June 16, 2017 • By Dennis Beaver
On occasion, it becomes clear that someone calling You and the Law is suffering from mental illness and has had difficulty in explaining their legal problem to an attorney’s secretary or paralegal in an understandable manner. At times, rambling incessantly about things unrelated, they wind up never put through to the lawyer.
Then by going online, and researching a key word, up pops one of our articles that deals with a problem similar to theirs. We listen, even to their rumblings, which often yield a clue enabling us to help them.
Such was the case with “Denny,” who lives in a small mountain community in California’s Southern Sierra Nevada. In mid-May of this year he phoned us.
“Mr. Beaver, I read your story about the lady who you helped find her safe deposit box at the Bank of America, and I am in a similar situation. They won’t let me get into my box!” he stated, going from calm to angry within seconds.
No California I.D. or driver’s license – involuntarily committed
“Why won’t they let you in your box?” I asked.
“They need a valid form of state-issued photo ID. My Veteran’s card has no photo, and I do not have a California I.D. or driver’s license,” he replied, with an explanation that opened the door to his state of mind:
“I had a temporary license but never got my real license. Each time I go to DMV they refuse to help me and call the police! That’s why I’m calling you! I want to sue the State of California. I’ve already sent letters to the Governor, our senators, the White House, and those people at the bank had better watch out!”
Practicing law a long time, you get a feel for people, and somehow just know the answers to question you’re about to ask.
“Denny, please correct me if I’m wrong, but in your past I see you getting in trouble with the law. Am I right?”He immediately replied, “Yes, I violated a restraining order and spent 2 weeks in county jail. A long time ago I had some mental health issues with the VA and even though I was perfectly sane they put me in a mental hospital. Just call my daughter, she will tell you.
(We did. “Dad was diagnosed as paranoid schizophrenic while in the Army. He refuses to take his meds.)
“There’s nothing wrong with me except I can’t get my bonds from the safe deposit box and I hate those people! Also, I know very important issues of national security which could harm them!”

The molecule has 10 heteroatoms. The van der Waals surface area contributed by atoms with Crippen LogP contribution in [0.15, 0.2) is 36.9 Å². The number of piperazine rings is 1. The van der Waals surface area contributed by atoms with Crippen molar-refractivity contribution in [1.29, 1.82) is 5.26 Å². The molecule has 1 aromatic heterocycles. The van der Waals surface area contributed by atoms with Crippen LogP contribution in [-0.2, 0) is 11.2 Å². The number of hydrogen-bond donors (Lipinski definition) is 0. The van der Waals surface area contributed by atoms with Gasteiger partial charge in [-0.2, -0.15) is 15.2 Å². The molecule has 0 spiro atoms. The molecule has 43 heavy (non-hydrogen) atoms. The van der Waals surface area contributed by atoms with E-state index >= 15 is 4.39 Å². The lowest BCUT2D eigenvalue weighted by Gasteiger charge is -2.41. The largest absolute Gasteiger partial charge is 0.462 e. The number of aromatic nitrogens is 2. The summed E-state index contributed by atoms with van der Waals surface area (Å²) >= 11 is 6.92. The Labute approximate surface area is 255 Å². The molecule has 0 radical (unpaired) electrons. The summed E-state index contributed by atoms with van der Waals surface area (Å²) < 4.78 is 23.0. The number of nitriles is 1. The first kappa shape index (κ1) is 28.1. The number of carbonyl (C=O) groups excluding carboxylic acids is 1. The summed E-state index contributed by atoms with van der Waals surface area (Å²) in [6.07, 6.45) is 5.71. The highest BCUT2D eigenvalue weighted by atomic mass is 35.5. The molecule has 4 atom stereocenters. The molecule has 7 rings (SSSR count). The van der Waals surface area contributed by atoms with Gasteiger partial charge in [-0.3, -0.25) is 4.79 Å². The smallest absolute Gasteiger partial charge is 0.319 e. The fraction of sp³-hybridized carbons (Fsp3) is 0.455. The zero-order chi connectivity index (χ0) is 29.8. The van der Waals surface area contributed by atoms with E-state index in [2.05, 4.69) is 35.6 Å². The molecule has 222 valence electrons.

No attorney client privilege – call placed to Bank of America
As these types of calls do not create an attorney client relationship, I immediately contacted Bank of America’s Media Relations Vice President, Colleen Haggerty. She has always been a terrific problem solver for our readers and this time it was our turn to help B of A.
“You have a mentally-disturbed customer who has made non-specific threats against a branch. Please alert your security people. But he may have a legitimate complaint – they won’t let him into his safe-deposit box for lack of proper identification.”
Banks must know their customer
“Due to the Bank Secrecy Act, banks must know their customer, and this includes seeing a Social Security number, driver’s license or state ID,” Jerry Pluard told You and the Law. He is President and Co-Founder of Safe Deposit Box Insurance Coverage, LLC (SDBIC) — the only company in the United States specializing in insuring contents of a safe deposit box.
“In a situation like your reader’s, common sense should apply. Is he a regular customer? Can they ID him with information on record from when he opened the box?
“If a regional manager is contacted, usually the ok will be given to staff who in fact know the customer. Even though he may not have their required ID, knowing him personally should be enough this time, and he should be instructed to obtain proper ID for future visits,” Pluard recommends.
Safety assured – customer got in his box
Bank of America takes these things seriously and we received a call from B of A’s Corporate Security Manager based in California. At the bank’s request, we will just call him Mike. “Protecting our employees is critically important,” he stated, adding, “And we will try to make this a win-win for everyone.”
As she always has, Colleen Hagerty came through, arranging for Denny to get into his box. Over the next several days he repeatedly called our office, each time saying, “Thank you, I got my bonds and closed the box.”
It was enough for us to break out the emergency Valium.
Dennis Beaver practices law in Bakersfield and enjoys hearing from his readers. Contact Dennis Beaver.